My boss is still a noise in my ear, demanding. I top up my glass, shaking the bottle to capture the dregs from the bottom.

Yes, yes, yes, it’s in the diary. No, no, no, I won’t let us, the company, down again. I’ll be there, on my best behaviour. No alcohol… no. She’ll be there to keep me in line. Yes, no, yes, no yes no no no no.

I drink, watch him drinking, stumbling, falling into flower beds as I lean against walls. I see his face properly for the first time. He has a beard and sea-blue eyes. He is handsome. I hang up the call and I close my eyes and sway to the beat of my heart.

A cigarette butt between his lips lit by a passer-by and at that moment I wish I was next to him, sitting on a cracked bench amongst the flowers. I wish Claire would fuck off with her pedicures and nails and complicated stuff that makes her beautiful. And suddenly I am angry with her, with him, with myself, and my brain shakes black and red as I call the police and tell them all about that man who is sleeping amongst the flowers.


Bill:

Waking up on a hard police custody bench, scratching at the welts left by the fake wool blanket, ketones on my breath, feet cornflake-crusted and bare.

Clicking shoes down the corridor outside and the metal door shakes as the hatch drops, but there’s a second before a face appears and I want to tell the face that it shouldn’t be scared, it shouldn’t have to step to one side in case a fist appears through the hatch. Nobody should have to feel fear. Fear is the worst of all emotion.

The face says good morning, sir. We have decided you are now sober, it says. We will need to take your fingerprints again, it continues, and then we can release you. But, it continues, if you get drunk in a public place again you are likely to be looking at metal doors for at least a year.


Mark:

Claire comes home from yoga and takes a crystal wine glass from the crystal glass cupboard. She pours half a glass of wine, then rattles a container of vitamins. Before I can look away, she catches my eye.

Let’s get an early night.

I turn back to the window.

Why? I’d rather just watch the sea.

You want a baby, don’t you? Tomorrow, then? It’s been weeks.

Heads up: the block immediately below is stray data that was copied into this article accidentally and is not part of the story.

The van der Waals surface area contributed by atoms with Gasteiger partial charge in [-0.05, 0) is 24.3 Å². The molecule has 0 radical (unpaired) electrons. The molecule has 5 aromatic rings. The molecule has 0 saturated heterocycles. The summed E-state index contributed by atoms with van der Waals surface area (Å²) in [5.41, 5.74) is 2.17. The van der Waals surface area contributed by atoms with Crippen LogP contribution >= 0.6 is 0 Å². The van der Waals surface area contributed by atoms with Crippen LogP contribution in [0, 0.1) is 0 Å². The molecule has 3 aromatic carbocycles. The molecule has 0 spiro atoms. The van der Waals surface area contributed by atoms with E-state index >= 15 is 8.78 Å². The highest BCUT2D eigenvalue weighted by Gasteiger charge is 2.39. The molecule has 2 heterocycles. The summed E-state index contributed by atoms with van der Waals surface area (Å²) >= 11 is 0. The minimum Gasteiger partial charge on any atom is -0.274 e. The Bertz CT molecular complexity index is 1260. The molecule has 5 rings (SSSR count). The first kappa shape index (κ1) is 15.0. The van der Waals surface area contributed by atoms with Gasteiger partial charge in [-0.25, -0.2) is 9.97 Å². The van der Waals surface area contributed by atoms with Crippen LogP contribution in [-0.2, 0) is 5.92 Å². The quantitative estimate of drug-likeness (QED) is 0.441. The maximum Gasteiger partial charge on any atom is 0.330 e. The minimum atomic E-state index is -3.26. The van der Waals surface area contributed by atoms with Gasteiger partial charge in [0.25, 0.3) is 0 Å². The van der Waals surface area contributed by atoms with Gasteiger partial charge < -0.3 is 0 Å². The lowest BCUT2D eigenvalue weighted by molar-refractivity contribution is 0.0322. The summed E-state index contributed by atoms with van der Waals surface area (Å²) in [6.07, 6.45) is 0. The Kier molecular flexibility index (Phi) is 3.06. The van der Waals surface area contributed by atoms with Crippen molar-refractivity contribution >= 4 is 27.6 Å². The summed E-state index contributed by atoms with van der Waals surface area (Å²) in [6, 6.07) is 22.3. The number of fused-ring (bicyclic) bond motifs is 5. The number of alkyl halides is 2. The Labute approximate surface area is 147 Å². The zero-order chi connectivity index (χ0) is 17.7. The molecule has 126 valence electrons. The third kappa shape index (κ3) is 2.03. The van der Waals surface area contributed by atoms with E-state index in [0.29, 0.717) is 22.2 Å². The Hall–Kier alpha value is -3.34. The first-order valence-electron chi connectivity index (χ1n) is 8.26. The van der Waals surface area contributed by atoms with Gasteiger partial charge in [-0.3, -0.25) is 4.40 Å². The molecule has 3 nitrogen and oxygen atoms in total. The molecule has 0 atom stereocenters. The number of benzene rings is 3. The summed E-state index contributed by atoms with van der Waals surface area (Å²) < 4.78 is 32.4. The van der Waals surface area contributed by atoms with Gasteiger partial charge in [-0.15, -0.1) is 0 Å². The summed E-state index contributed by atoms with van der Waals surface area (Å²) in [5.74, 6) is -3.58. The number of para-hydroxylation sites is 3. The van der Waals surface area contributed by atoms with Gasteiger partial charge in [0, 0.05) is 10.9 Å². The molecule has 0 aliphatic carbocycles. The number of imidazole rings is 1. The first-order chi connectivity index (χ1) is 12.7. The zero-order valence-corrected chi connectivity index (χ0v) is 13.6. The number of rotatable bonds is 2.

There’s a storm coming, Agnes it’s called.

She slashes open a box with a knife.

Aha, single origin coffee. And?

I’ll want to see it.

You’ll want to see the coffee?

The storm.

You’ll be watching the storm instead of having sex with your wife?

Probably.

But why? And when, then?

Nothing’s changed, Claire. You’re still here, I’m still here, we still have what you married me for.

I married you for love.

You married me for money.

She sighs then, lifting the knife, opening her mouth to say something, then closing it again.

What?

Nothing.

You have something to say.

Just… just, why did you marry me?

I have a work thing. They want you there.

Don’t change the subject.

I didn’t. They want you there.

Do you want me there?

Yes I need you there.

Or you’ll lose your job, I suppose.

It’s best that one of us has a job.

You’d better not drink, then. And I’ll need a new dress.

I’ll give you some money.

Satisfied, she walks to the fridge, gathering pre-measured ingredients for our pre-measured dinner. She studies a plastic pot of diced white onion.

Perhaps you could cook tonight.

I'm busy.

You're staring out of the window.

I'm studying society.

She falls silent, tipping onion into a pan. The sound of sizzling fills the room and I face the window again and whisper that I’m going to leave her. But she can’t hear, I know that.


Bill:

My companion greets me when I return from the police station, thrusting half a can of lager in my hand and setting off to get some more. The doctor prescribed Diazepam during my overnight stay and it’s still in my bloodstream, stopping the shakes and the nausea, but still the half a can feels nice swirling with the medication in my stomach.

A support worker arrives, sent by the police. She seems kind, smells of flowers.

Her hair is whipped east and west, getting trapped on her lip gloss during its journey. She keeps hooking her little finger under strands and easing them away, rubbing her lips together to remove the gloss. She wants to know my story, and I tell her it will bore her. She sits a metre from me as though I am catching, or I will lurch or leap into her and then she’ll be like me.

I was in care, I tell her. But care didn’t care enough.

I laugh.

She nods.

My friend gets me drinks. With her money and my money. First thing in the morning. If it wasn’t for her I think I’d wait till later.

She writes.

I like living outside.

She speaks then.

What about the cold and rain?

I have a sleeping bag. Anyway, it’s punishment.

To punish you for what?

She is interested now, shuffling a bit closer.

For muggings and robbings and thievings.

Everyone deserves shelter.

I have shelter. I am happy here.

It’s the truth, of sorts. But I am not happy with the need, with the urge, with the abuse, the misuse, the mistakes, the blurred vision or with the judgement.

A door slams and a woman marches from the building opposite. I look up and see the man from the window wrench open the balcony door, his arms laden with fruit and vegetables, furiously throwing them, one by one, off the balcony. The woman jumps and dances around and swears, and he just laughs. I smile and he might be ten steps and one floor away, but still we lock eyes.

I jump as the support worker speaks.

Drama, eh? So, what would you be doing right now, if you could do anything?

I’d read a book in peace.

She opens her rucksack and passes me a bottle of water, a packet of fags and a dog-eared crime thriller.

What’s this for?

Reading.

Don't you want it?

I just finished it.

She writes more notes. The door in front of me opens again and this time it’s the guy, smart shirt opened at the neck, shoe laces undone, heading towards the shelter. He trips and suddenly he is falling in front of me, at my feet, falling heavily, his hand reaching for stability and landing on my knee, and I ask, you ok? I’m ok, he says, looking up at me. My gaze is locked on his and I feel the silence between our words dragging, heavy with something else.